County, Presco negotiate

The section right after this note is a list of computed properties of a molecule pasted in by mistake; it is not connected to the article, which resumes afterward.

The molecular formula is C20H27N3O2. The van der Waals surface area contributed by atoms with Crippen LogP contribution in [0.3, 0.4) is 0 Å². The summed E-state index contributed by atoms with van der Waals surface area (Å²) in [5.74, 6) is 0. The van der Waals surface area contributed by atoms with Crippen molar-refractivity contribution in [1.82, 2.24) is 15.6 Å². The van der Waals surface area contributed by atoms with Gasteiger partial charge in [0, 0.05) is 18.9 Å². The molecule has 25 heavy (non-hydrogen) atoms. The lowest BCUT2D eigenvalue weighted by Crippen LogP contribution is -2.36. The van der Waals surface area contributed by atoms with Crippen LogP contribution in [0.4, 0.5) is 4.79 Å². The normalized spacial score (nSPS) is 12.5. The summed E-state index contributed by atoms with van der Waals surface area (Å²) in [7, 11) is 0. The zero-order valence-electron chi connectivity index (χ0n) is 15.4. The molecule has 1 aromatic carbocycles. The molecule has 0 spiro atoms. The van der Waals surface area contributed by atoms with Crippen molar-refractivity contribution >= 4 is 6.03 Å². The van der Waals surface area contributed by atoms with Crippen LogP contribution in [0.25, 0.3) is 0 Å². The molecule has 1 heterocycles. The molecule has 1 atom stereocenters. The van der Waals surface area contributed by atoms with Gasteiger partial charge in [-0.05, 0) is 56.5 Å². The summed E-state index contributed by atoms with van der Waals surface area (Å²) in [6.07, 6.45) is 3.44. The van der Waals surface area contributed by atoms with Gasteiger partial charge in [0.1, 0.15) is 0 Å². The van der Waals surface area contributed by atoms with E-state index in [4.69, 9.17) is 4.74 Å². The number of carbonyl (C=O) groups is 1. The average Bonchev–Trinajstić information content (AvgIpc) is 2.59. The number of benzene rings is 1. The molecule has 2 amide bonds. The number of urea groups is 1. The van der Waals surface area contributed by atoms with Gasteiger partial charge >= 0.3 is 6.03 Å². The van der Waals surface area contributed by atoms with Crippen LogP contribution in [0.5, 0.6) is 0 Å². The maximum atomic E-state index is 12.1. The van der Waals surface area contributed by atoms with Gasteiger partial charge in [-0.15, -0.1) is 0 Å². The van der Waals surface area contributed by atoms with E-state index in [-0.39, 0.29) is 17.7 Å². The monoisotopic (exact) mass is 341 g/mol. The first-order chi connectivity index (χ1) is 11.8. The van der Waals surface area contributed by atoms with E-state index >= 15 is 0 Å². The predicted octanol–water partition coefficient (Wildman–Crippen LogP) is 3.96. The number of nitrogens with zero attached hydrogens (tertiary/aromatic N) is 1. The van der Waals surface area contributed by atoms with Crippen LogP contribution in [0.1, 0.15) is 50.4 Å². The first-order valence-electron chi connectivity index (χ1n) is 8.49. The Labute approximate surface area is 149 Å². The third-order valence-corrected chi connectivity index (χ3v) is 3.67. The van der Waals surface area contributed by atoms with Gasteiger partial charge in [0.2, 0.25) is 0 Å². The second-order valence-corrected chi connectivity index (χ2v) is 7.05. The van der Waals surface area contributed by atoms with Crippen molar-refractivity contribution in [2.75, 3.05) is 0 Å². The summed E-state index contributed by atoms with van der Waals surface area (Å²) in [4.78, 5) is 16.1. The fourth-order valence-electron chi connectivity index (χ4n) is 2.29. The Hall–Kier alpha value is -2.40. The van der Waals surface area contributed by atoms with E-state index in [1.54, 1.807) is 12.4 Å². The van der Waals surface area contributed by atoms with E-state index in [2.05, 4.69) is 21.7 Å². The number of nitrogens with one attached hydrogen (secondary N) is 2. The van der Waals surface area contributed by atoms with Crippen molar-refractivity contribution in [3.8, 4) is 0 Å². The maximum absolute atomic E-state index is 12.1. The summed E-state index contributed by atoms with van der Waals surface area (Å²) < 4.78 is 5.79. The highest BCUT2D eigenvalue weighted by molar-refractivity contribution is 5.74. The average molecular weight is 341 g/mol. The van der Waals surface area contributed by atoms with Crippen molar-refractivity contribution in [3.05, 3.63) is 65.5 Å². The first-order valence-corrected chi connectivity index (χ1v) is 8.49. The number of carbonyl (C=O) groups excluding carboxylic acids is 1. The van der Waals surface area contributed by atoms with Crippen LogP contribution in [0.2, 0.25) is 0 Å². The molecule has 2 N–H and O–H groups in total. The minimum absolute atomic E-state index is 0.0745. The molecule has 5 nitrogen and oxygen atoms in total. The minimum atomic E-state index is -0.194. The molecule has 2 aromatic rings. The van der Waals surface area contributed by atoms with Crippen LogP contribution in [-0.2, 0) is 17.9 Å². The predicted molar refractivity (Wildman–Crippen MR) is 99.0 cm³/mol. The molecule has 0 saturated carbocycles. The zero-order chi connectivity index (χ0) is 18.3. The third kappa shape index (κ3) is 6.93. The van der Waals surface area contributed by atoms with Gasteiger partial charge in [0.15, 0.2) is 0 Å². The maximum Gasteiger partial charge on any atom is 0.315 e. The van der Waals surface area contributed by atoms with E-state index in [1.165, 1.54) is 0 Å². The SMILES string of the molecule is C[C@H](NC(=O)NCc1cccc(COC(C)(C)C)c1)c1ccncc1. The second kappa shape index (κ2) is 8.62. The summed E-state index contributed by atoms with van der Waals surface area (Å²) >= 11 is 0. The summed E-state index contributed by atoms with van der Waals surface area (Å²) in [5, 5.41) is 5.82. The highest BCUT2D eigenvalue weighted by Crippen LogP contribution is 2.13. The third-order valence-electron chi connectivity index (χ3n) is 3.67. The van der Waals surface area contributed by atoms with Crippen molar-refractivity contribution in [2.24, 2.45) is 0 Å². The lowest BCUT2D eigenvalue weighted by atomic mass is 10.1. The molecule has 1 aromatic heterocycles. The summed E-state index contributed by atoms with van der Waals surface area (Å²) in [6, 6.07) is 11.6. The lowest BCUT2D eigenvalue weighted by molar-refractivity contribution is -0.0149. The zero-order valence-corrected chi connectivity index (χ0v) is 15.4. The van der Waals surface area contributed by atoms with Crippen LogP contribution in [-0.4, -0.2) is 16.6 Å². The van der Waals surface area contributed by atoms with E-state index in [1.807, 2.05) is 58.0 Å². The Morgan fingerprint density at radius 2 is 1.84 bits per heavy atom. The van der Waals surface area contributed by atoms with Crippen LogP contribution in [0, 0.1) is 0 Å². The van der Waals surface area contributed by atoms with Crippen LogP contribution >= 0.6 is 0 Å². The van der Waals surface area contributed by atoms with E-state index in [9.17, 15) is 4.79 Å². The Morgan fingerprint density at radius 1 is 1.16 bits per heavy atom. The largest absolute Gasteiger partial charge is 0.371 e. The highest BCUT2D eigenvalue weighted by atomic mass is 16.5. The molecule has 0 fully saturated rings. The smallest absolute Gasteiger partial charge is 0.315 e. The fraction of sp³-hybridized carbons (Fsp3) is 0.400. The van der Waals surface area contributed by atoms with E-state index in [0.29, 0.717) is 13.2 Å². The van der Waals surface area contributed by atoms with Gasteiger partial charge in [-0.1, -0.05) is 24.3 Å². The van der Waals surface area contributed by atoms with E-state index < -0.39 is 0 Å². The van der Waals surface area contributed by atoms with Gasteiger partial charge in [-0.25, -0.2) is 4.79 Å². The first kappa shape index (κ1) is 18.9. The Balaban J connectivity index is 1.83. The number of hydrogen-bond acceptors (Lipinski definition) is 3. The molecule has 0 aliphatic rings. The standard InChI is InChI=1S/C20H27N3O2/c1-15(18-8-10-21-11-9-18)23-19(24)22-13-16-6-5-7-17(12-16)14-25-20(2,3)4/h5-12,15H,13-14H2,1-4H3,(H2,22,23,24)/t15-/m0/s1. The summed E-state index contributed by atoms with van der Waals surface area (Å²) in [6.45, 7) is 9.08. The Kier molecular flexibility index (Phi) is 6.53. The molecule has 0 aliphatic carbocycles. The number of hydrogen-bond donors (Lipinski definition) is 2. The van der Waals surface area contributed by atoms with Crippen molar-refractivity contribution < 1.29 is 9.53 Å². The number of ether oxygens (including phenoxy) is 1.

Garfield County this week attached a number of conditions to its acceptance of a plan by Presco to drill within a half-mile buffer zone around the Project Rulison underground nuclear explosion site.If Presco would withdraw its application to the Colorado Oil and Gas Conservation Commission to increase drilling density to 40 acres on the surface and 10 acres underground, which would put it within the 500-acre buffer zone, the county would withhold its objection to the plan.The county will approve the drilling of one well with the pad sited on the surface within the buffer zone, but the bottom of the hole would be outside the zone. In turn, Presco must submit to the county all its drilling data from that well pertaining to the extent, if any, of radioactivity underground in the buffer zone. All drilling fluid and natural gas would be monitored by both Presco and the Colorado Department of Public Health and Environment.Further, Presco would agree to withdraw its application to increase its drilling density until January 2006.”We would have one year to evaluate the information,” said Commissioner Larry McCown.However, county attorney Don DeFord pointed out that “if the company doesn’t wish to accept the conditions, it won’t work.”On Monday, the commissioners heard from their consultant Dr. Geoffrey Thyne, a research associate professor of geology and geologic engineering at the Colorado School of Mines in Golden, who evaluated U.S. Department of Energy data collected in 1970 during venting of the gas released by the 1969 explosion. At that time, after venting the gas from the drilling hole three times, the DOE said the radioactivity levels were not harmful.Thyne said Presco should not drill more than one well until the DOE issues a new report in 2007 on whether or not there is residual radioactivity at the Project Rulison site.Commissioner Trési Houpt said she strongly opposes allowing drilling within the buffer zone.”It’s important to remain conservative in judgment until the DOE report comes out,” she said.The COGCC ruled in February 2004 that Presco could not drill within the buffer zone without approval from the DOE because of concerns about potential residual radioactive contamination.Garfield County notified the COGCC in March that it would file a motion to intervene to block the increased density.The county commissioners also considered taking Presco to court over the issue but have held off on that tack pending a COGCC hearing in July, where Presco’s request for a waiver of the half-mile buffer will be heard. The meeting is expected to be held somewhere in Garfield County rather than in Denver, where the COGCC usually meets.
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